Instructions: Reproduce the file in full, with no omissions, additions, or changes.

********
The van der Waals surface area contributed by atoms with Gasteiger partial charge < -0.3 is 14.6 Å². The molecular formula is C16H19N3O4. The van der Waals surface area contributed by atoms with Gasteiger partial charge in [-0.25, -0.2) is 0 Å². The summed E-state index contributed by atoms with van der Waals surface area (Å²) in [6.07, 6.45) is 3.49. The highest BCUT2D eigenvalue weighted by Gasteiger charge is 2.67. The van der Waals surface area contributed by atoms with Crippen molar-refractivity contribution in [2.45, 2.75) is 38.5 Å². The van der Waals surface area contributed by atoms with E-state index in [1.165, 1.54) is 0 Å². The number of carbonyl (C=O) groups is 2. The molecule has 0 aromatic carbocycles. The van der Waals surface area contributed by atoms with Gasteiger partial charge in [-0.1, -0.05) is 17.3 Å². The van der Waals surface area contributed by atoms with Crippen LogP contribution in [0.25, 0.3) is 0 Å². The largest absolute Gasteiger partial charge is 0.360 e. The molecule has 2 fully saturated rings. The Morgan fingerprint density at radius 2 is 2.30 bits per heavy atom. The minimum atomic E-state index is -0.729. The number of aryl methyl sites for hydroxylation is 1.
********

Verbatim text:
The van der Waals surface area contributed by atoms with Gasteiger partial charge < -0.3 is 14.6 Å². The molecular formula is C16H19N3O4. The van der Waals surface area contributed by atoms with Gasteiger partial charge in [-0.25, -0.2) is 0 Å². The summed E-state index contributed by atoms with van der Waals surface area (Å²) in [6.07, 6.45) is 3.49. The highest BCUT2D eigenvalue weighted by Gasteiger charge is 2.67. The van der Waals surface area contributed by atoms with Crippen molar-refractivity contribution in [2.45, 2.75) is 38.5 Å². The van der Waals surface area contributed by atoms with E-state index in [1.165, 1.54) is 0 Å². The number of carbonyl (C=O) groups is 2. The molecule has 0 aromatic carbocycles. The van der Waals surface area contributed by atoms with Gasteiger partial charge in [-0.1, -0.05) is 17.3 Å². The van der Waals surface area contributed by atoms with Crippen LogP contribution in [0.25, 0.3) is 0 Å². The largest absolute Gasteiger partial charge is 0.360 e. The molecule has 2 fully saturated rings. The Morgan fingerprint density at radius 2 is 2.30 bits per heavy atom. The minimum atomic E-state index is -0.729. The number of aryl methyl sites for hydroxylation is 1.